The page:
As a result, they are slowly being phased out. Another very common device is a "punch-card" machine. The ballot is either on a card where holes or punches are made next to a candidate's name, or the card is inserted into a holder that lines up with a ballot image, and then the holes are punched. This is the form of ballot that caused controversy in counting votes for the U. As a result of that situation, punch-card devices are also being phased out.

The current trend is toward adoption of direct recording electronic DRE devices, which have computerized touch screens that resemble automated banking machines. Although there has been considerable discussion of voting by computer or the Internet to make the process easier — and one such system has been tried in an Arizona primary — security specialists are working to refine these systems, and they are not yet in widespread use. A significant change in balloting in recent years has been adopting procedures that make ballots available to voters before election day.

This trend started with provisions for absentee ballots, which are issued to voters who anticipate being away from their home and their voting place on election day. Some locales gradually liberalized this provision, allowing citizens to register as "permanent absentee voters" and routinely have a ballot mailed to their home.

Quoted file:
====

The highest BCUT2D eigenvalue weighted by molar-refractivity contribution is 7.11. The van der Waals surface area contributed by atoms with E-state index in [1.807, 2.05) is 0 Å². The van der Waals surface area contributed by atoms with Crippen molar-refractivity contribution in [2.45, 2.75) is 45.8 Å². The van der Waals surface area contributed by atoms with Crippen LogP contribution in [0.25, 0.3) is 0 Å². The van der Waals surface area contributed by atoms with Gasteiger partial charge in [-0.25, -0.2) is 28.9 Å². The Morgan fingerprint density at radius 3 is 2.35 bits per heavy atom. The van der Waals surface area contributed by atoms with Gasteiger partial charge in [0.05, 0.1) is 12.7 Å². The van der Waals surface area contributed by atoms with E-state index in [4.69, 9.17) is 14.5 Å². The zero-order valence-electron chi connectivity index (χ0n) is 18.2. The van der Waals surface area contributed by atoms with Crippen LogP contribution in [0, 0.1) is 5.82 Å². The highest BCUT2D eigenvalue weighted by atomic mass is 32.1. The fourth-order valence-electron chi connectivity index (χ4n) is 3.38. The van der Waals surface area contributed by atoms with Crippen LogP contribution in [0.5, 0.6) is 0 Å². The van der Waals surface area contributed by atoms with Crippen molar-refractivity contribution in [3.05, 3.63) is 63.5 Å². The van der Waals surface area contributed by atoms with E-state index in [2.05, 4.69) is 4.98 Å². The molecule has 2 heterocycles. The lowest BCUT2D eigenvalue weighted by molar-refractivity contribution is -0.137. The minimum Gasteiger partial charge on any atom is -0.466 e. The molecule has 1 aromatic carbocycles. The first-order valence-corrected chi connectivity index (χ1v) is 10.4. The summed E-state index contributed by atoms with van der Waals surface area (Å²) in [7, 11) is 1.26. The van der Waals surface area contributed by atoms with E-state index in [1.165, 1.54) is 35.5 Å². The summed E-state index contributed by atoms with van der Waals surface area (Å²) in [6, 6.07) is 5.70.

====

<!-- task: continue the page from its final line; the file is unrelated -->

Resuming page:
Another new provision is "early voting," for which voting machines are set up in shopping malls and other public places for up to three weeks before election day. Citizens may stop by at their convenience to cast their votes. And in some states, citizens are voting by mail.

In Oregon, all citizens are mailed a ballot 20 days before election day, and they can return the ballot by mail or drop it off at designated locations in person.

Other places — like Seattle and King County in the state of Washington — have adopted voting by mail, but surrounding locales still use DRE or punch-card devices. Across the United States as a whole, more than one-fifth of the electorate cast their ballots before what was formerly known as "election day.

Counting the Votes As the proportion of citizens casting ballots before election day grows, it will become more appropriate to think of the first Tuesday after the first Monday in November — America's traditional presidential election day — not as "election day" but as "counting day. This sort of advance information could affect campaign styles and effort, as well as voter turnout. A number of vivid lessons about counting ballots came to light during the presidential election.